338
Pattre to graze Paitre 602
340
Of verbs which according to their signification should
341
Of verbs which should be followed either by de or d according
348
Of active verba used without any object being expressed after
354
Of the subjunctive mood with the impersonal verb U semble 362 755 to 757
364
Of the subjuncthe mood after a noun preceded either by
373
Of the Correspondence which should exist between
379
Of the past participle with the adverb lepeu 418 839
425
Of the compound relative pronouns of which to which at which
426
separation 431 852
431
Of the relative pronoun whose 205 432
432
Of nouns governed by two prepositions 441 876
441
Remarks on the proper use of the relative pronouns in French 206
443
Of Adverbs 446 886 to 888
447
Of the third class of adverbs adverbs of order and rank 453 906
454
Questions on the relative pronouns 214
465
Remarks on adverbs of quantity 460 928 to 944
469
Of cases in which the negation is accompanied by words
473
Of the personal nominative pronouns thou he c used
475
Of Conjunctions 481 980
481
Of the use and different modes of employing the conjunction que 483 984 to 1002
487
Questions on the absolute pronouns 225
493
Of inversions 497 1031 to 103G
502
Of Grammatical Discordances 503 1043
503
one every c 231 503 to
510
Seprendre e to be smitten Prendre 603
516
Of Indefinite Pronouns always joined to a Noun 240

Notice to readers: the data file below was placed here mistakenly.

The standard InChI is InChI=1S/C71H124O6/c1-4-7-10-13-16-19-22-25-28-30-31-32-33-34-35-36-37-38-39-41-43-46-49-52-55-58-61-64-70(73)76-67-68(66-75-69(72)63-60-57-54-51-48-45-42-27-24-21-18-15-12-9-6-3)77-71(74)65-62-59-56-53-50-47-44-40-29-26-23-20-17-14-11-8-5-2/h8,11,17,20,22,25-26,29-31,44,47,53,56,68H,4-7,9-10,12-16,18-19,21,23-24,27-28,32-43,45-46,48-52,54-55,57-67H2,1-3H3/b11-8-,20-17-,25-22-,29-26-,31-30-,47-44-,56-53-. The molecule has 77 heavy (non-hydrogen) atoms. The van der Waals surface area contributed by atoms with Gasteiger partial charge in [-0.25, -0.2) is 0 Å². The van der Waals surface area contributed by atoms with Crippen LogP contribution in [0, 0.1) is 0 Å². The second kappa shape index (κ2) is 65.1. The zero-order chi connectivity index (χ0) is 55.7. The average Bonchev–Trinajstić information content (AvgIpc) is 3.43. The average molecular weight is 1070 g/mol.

527
Remarks on the first conjugation 533 1079
533
Of the indefinite expressions certain some 242
534
Battre to beat to strike Battre 594
535
Conjugation of the verbs ending in eter clcr gcr éer cer yer ier 534 1080 to 1093
540
Of the indefinite expressions no none not one no man
543
Conjugation of the verb recevoir third conjugation 545 1096 to 1098
550
Of the indefinite expression neither 248 548 to
552
Conjugation of the verb rendre fourth conjugation 550 1099 to 1102
556
Of the indefinite expression such 251 556 to
559
Questions on pronominal verbs
564
Repeindre to paint again Joindre 599
576
Cmclure to conclude Conclure 596
577
Bouillir to boil Bouillir
578
Consentir to consent Sentir
583
Of the indefinite expressions whoever whosoever whomever c 255 577 to
584
A list of all the irregular verbs of the four coniugations arranged
585
Of the indefinite expression such as 259
590
Revivrc to revive Vivre
593
Clore to shut to close Clore
594
Reboire to drink again Boire
595
Of numbers and persons in the verb 263 593 to
596
Instruire to instruct Reduire
597
Importer to matter to import Neiger 676
598
Depeindre to describe Joindre
599
Commettre to commit Mettre
600
Remoudre to grind over again Moudre
601
Rabattre to abate to beat down Battre
603
Neiger to snow Neiger 576
604
Devenir e to become Tenir 584
605